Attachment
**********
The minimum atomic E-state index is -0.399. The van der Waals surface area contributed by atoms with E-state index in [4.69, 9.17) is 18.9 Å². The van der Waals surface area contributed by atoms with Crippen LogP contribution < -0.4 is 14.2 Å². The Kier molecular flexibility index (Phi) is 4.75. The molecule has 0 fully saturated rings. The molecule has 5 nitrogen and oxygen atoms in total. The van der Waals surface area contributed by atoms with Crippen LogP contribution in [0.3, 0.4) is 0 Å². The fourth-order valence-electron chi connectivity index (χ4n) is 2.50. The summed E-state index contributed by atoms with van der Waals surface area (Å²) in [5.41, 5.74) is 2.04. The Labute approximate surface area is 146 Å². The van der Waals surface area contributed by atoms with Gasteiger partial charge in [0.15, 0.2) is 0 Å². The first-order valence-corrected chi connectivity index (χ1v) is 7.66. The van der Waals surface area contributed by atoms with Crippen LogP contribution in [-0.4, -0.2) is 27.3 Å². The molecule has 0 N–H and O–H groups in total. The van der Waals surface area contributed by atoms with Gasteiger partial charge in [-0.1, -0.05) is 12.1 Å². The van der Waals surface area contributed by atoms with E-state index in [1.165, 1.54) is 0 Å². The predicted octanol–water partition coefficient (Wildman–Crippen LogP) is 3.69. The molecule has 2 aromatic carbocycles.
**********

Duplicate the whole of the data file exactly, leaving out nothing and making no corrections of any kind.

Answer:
The minimum atomic E-state index is -0.399. The van der Waals surface area contributed by atoms with E-state index in [4.69, 9.17) is 18.9 Å². The van der Waals surface area contributed by atoms with Crippen LogP contribution < -0.4 is 14.2 Å². The Kier molecular flexibility index (Phi) is 4.75. The molecule has 0 fully saturated rings. The molecule has 5 nitrogen and oxygen atoms in total. The van der Waals surface area contributed by atoms with Crippen LogP contribution in [0.3, 0.4) is 0 Å². The fourth-order valence-electron chi connectivity index (χ4n) is 2.50. The summed E-state index contributed by atoms with van der Waals surface area (Å²) in [5.41, 5.74) is 2.04. The Labute approximate surface area is 146 Å². The van der Waals surface area contributed by atoms with Gasteiger partial charge in [0.15, 0.2) is 0 Å². The first-order valence-corrected chi connectivity index (χ1v) is 7.66. The van der Waals surface area contributed by atoms with Crippen LogP contribution in [-0.4, -0.2) is 27.3 Å². The molecule has 0 N–H and O–H groups in total. The van der Waals surface area contributed by atoms with Gasteiger partial charge in [-0.1, -0.05) is 12.1 Å². The van der Waals surface area contributed by atoms with E-state index in [1.165, 1.54) is 0 Å². The predicted octanol–water partition coefficient (Wildman–Crippen LogP) is 3.69. The molecule has 2 aromatic carbocycles.